The control room

Layout of control room screens and video walls
Whether we are talking about a manufacturing company’s SCADA control room or the control room for security staff in a store or a building, most control rooms are equipped with a number of monitors or flat-screen displays. 

What is often seen is that control rooms tend to grow in stages, with more screens set up as time goes by. This can result in a very messy control room and screens of various ages and quality, which can turn monitoring into a tiring job. Moreover, older screens are often not designed to stay on 24/7/365. 

And yet another challenge arises if there is a requirement for special solutions with several screens operated from the same keyboard and mouse, or for the option of showing several types of application and user interfaces at the same time (and on the same screen).

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Layout of control room screens and video walls
Whether we are talking about a manufacturing company’s SCADA control room or the control room for security staff in a store or a building, most control rooms are equipped with a number of monitors or flat-screen displays. 

What is often seen is that control rooms tend to grow in stages, with more screens set up as time goes by. This can result in a very messy control room and screens of various ages and quality, which can turn monitoring into a tiring job. Moreover, older screens are often not designed to stay on 24/7/365. And yet another challenge arises if there is a requirement for special solutions with several screens operated from the same keyboard and mouse, or for the option of showing several types of application and user interfaces at the same time (and on the same screen).

Inter-connected screens and video walls
Modern control rooms can be equipped with inter-connected screens or what is popularly called a “video wall” or a “display wall”. The interconnected screens are usually mounted close to each other and have a display that goes from edge to edge – i.e. the screen’s physical frame has a very small edge. If, for example, four inter-connected 55” screens are used, you get a large contiguous area of screen (2.4 x 1.3 metres), in which the picture shown can go ‘across’ the four physical units so that they function as one large screen.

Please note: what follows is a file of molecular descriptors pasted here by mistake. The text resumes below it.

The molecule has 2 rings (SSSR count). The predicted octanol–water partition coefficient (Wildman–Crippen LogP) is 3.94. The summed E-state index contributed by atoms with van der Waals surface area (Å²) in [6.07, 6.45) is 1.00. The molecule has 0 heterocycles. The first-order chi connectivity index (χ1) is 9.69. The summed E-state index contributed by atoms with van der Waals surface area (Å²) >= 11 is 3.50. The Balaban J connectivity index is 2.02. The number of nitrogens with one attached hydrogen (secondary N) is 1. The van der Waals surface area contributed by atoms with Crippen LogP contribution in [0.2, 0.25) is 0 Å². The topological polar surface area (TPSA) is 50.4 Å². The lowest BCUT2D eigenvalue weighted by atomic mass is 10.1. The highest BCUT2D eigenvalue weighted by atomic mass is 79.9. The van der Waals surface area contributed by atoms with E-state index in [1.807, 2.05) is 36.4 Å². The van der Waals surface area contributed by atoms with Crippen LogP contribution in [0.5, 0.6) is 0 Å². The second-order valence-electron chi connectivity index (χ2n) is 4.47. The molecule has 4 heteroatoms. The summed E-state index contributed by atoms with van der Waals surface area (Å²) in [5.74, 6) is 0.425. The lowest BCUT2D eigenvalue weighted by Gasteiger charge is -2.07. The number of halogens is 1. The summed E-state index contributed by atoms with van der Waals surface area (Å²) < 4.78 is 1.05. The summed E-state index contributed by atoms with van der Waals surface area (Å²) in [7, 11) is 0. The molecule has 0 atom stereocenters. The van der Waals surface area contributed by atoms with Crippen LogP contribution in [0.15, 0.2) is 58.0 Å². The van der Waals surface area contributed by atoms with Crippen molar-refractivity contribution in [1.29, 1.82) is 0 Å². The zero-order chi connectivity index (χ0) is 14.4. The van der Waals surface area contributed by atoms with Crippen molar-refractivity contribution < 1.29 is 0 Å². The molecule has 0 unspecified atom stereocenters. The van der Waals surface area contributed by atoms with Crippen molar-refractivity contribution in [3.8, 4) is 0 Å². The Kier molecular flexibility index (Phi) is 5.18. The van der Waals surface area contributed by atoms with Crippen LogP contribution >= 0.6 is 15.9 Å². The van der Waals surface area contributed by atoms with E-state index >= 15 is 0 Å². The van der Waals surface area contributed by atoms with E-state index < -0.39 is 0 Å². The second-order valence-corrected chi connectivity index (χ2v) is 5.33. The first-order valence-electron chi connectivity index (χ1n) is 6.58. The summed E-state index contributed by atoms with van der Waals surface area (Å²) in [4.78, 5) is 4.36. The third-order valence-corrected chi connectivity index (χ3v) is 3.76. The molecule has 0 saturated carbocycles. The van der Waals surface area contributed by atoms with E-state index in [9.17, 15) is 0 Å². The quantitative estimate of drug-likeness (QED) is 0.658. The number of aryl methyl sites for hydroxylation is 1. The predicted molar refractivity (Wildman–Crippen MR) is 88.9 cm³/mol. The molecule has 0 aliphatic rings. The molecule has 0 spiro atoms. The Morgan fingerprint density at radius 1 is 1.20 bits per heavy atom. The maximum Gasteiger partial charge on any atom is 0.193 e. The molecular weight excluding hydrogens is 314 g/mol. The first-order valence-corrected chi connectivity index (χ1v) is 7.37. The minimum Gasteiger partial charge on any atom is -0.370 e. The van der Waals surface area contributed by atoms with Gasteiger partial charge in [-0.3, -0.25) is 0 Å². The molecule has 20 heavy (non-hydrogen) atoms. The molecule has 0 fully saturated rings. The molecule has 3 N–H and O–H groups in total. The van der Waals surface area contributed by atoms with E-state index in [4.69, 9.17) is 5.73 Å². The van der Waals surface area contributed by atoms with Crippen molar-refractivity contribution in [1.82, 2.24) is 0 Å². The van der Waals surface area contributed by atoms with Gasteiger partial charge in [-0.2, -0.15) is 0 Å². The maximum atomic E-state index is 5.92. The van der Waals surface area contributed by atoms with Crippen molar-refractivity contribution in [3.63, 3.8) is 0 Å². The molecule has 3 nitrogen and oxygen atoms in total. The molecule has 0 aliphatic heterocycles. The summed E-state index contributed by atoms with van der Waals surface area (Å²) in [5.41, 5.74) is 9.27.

Controlling the pictures shown
With inter-connected screens and video walls, the picture shown can be controlled in an effective way. The configuration software that comes with them allows you to freely design screen layouts and perspectives that can consist of several picture sources. These layouts can be saved and used later. 

For example:

Three different layouts are created:

  1. A layout for the day shift: This layout consists of pictures from four different video cameras, the access control system’s alarm user interface, and the system that registers all current meeting bookings with the company’s employees. You might add a particular website you want, either from the Internet or from the company’s intranet.
  2. A layout for the evening/night shift: This layout consists of pictures from two thermal video cameras and four video cameras in illuminated areas as well as the intrusion alarm system’s user interface. 
  3. For production process operators, there are layouts with various SCADA screen images together with a display of the system containing production specifications and current orders.
Predefined layouts can also be automatically shown, for example in the event of a fire alarm, where the layout might include the video cameras that can assist in an evacuation.

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Kontrolrum

PETERSEN-BACH A/S

Engholm Parkvej 6
3450 Allerød
Telefon +45 70 15 46 00
Email: pb@pb.dk

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